And there are, at last count, seven books and eleven instructional downloads that I have written for the Alto kalimba. There is more instructional information for the Alto than for any other kalimba, comprising the genres of classical, folk, Americana, protest songs, Christmas songs, hymns, spirituals, and traditional African music. In other words, learning to play the 17-Note kalimba in C using the 15-Note Alto tablature is a minor hassle that will gain you access to the best set of kalimba instructional material in the world.

About the Author

Mark Holdaway

Mark Holdaway

Mark Holdaway has been playing kalimba for over 30 years.  He invented his kalimba tablature in 2004, and has been writing books and instructional materials for kalimba ever since.  His business, Kalimba Magic, is based on the simple proposition that the kalimba is a real musical instrument capable of greatness.  Mark's kalimba books are a down payment on this proposition.

Comments (5)

  • David C

    David C

    22 May 2018 at 22:31 |
    Yes, I'm one of those who got a Gecko 17 note in C, with C4 as the base. I've already picked out a few songs that I would need to change for a different tuning. I'm wondering is there an advantage to a G tuning? I'm currently deciding on which tuning I should have for the Celeste Chromatic.


  • Eric


    13 July 2018 at 14:28 |
    I got the Mugig 17 because (1) I am a beginner, and (2) the song I specifically want to play requires an A minor alternate tuning, and (3) I am going to be traveling with it -- so all these reasons kept me from wanting to start & destroy a $140, quality instrument. Definitely not a large-finger-friendly device: so I'll be sure to buy the real deal once I've abused this one in the field. Thank you for still providing support.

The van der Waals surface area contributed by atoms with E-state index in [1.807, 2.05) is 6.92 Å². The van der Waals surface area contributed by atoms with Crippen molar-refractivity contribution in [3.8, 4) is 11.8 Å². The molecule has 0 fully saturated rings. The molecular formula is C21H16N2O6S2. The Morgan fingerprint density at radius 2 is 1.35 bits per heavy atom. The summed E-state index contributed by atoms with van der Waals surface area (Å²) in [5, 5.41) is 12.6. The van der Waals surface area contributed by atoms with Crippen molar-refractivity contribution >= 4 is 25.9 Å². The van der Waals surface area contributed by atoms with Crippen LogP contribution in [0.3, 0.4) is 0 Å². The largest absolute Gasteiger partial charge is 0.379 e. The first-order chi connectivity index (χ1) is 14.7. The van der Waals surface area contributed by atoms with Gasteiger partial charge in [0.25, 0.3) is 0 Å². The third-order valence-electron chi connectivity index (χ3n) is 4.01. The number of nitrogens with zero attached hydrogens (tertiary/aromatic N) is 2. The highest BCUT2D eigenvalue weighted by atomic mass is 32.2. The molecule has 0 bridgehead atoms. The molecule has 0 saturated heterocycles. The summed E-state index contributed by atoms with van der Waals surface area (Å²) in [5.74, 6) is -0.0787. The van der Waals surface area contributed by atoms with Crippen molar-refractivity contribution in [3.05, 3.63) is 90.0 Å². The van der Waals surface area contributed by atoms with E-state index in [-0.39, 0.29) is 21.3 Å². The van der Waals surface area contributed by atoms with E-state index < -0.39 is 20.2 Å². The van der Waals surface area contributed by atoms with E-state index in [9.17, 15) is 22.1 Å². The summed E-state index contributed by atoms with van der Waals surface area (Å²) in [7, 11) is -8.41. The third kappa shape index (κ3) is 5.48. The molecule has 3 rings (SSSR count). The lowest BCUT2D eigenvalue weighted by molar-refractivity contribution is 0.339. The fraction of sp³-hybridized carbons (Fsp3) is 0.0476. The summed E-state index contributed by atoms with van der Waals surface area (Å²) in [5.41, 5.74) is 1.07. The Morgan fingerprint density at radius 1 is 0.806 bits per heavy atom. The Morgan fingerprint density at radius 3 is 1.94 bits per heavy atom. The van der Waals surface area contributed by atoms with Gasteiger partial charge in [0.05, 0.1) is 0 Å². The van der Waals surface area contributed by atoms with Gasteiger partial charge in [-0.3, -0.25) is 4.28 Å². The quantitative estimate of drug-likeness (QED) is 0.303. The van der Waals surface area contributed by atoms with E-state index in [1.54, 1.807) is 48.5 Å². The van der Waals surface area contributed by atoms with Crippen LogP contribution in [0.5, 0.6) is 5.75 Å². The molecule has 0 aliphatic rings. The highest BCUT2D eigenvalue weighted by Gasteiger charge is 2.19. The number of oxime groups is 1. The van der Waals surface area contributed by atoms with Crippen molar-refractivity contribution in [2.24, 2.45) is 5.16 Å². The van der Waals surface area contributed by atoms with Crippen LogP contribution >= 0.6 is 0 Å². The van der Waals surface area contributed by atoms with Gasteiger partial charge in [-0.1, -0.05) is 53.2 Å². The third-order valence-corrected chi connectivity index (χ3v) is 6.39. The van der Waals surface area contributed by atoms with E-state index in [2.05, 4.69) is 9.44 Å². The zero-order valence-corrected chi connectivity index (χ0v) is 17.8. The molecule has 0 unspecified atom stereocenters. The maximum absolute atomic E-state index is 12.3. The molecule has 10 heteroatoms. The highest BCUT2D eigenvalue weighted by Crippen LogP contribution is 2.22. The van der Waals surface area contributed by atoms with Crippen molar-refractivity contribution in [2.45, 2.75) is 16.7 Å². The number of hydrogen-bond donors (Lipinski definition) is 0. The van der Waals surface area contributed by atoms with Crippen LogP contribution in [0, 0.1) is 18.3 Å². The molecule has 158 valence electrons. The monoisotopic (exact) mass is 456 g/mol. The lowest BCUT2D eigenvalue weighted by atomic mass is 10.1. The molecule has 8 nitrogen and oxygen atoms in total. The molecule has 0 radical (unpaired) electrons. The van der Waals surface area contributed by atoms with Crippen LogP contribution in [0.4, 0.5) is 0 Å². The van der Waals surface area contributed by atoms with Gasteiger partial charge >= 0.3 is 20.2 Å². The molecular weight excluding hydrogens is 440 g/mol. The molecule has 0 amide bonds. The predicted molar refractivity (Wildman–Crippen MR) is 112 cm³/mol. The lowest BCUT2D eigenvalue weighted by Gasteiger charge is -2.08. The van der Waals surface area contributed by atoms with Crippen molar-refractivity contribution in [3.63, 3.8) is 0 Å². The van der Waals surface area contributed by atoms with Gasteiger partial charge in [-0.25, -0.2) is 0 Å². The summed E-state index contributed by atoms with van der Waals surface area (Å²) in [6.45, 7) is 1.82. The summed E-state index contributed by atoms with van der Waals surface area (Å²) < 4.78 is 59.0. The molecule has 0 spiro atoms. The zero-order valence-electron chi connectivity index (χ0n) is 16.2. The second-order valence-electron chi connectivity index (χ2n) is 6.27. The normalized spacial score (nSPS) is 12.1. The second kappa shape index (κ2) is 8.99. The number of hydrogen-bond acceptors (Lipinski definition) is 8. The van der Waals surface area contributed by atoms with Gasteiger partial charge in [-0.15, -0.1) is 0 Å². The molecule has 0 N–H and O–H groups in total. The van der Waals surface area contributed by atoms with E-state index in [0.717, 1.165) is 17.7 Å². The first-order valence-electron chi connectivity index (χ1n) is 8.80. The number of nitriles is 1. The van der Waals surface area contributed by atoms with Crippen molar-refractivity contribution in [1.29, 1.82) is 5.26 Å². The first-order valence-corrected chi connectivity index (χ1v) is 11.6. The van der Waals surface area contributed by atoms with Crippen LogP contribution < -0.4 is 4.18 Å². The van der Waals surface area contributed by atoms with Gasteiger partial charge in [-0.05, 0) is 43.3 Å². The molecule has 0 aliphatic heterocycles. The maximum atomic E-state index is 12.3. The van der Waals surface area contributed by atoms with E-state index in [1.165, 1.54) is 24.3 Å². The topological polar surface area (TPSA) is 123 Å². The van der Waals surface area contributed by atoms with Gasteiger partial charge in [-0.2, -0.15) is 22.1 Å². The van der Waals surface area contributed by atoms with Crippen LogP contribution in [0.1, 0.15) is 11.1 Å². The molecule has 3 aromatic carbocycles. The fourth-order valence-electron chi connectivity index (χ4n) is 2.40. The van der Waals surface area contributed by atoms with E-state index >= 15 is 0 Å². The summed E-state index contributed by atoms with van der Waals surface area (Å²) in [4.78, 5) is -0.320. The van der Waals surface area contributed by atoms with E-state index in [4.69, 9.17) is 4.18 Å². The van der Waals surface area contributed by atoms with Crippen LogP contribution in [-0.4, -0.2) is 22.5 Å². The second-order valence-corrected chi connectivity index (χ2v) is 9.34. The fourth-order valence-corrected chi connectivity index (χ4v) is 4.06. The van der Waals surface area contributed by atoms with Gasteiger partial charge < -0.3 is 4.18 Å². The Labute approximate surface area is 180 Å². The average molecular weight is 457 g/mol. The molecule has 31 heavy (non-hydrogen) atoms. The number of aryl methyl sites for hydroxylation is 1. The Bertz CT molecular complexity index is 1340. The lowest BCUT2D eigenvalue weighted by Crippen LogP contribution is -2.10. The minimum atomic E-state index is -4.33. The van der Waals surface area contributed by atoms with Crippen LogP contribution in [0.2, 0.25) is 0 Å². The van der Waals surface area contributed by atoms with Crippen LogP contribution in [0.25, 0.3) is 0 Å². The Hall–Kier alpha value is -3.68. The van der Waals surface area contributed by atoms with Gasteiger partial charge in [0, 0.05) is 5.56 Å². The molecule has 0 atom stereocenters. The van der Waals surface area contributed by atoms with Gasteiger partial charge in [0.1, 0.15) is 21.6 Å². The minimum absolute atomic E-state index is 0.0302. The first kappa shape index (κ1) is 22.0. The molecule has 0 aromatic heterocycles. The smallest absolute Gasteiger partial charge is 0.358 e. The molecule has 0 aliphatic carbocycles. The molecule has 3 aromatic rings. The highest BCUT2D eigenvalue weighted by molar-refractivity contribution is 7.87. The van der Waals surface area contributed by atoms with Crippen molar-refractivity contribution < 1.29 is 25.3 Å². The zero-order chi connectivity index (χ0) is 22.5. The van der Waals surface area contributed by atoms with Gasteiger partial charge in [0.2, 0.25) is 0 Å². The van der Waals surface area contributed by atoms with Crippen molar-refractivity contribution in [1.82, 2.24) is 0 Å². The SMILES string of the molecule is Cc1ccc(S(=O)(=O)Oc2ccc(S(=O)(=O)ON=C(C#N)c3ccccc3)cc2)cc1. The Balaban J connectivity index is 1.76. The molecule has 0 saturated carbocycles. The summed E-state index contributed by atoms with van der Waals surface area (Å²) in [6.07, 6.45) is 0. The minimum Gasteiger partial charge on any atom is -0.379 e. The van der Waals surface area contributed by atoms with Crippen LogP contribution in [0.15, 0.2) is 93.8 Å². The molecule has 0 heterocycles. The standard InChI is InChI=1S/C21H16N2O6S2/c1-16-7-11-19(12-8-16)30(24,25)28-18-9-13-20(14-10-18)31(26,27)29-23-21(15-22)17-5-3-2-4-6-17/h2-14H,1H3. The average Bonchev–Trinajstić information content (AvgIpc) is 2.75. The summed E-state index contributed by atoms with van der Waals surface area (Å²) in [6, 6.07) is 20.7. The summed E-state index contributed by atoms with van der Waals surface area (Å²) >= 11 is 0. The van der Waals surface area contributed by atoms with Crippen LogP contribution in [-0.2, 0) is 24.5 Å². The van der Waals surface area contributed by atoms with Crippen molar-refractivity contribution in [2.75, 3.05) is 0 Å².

• Mary


    14 July 2018 at 04:26 |
    Yes I purchased a Walter.D 17 key .Dont know if it is Alto or treble for 8 yr old Grandaughter, She lost her piano in the Houston Hurricane flooding last year and they can’t afford to replace. I would like to know iwhich christmas carol books I should buy from you. She can read music but we need a beginner type book. Thanks for help.


  • Janne


    15 March 2019 at 10:51 |
    So how do you tune a 17 note kalimba in C to a 15 note alto?


  • Gavin


    20 April 2019 at 22:48 |
    Hi. I bought a cheap Chinese 17 note kalimba. It is in the key of C. I can play some melodies on it but I feel disappointed because it seems quite unsuitable to play the arpeggio chords that I want to play. The main thing I have always wanted to do on the kalimba is to play chordal arpeggio riffs to accompany singing. I like the traditional Zimbabwean singing with the mbira and I would like to try to do something like that but with Western tuning. I also love the way the Fela Kuti used repetitive 2 chord riffs as the foundation of his songs and I would love to do that on the kalimba. I like the sound and tone of the riffs I have heard played on the Hugh Tracy alto in G but can’t afford to buy a proper Hugh Tracy kalimba at the moment. I have thought about trying to make my own kalimba/mbira. I’m not sure what to do.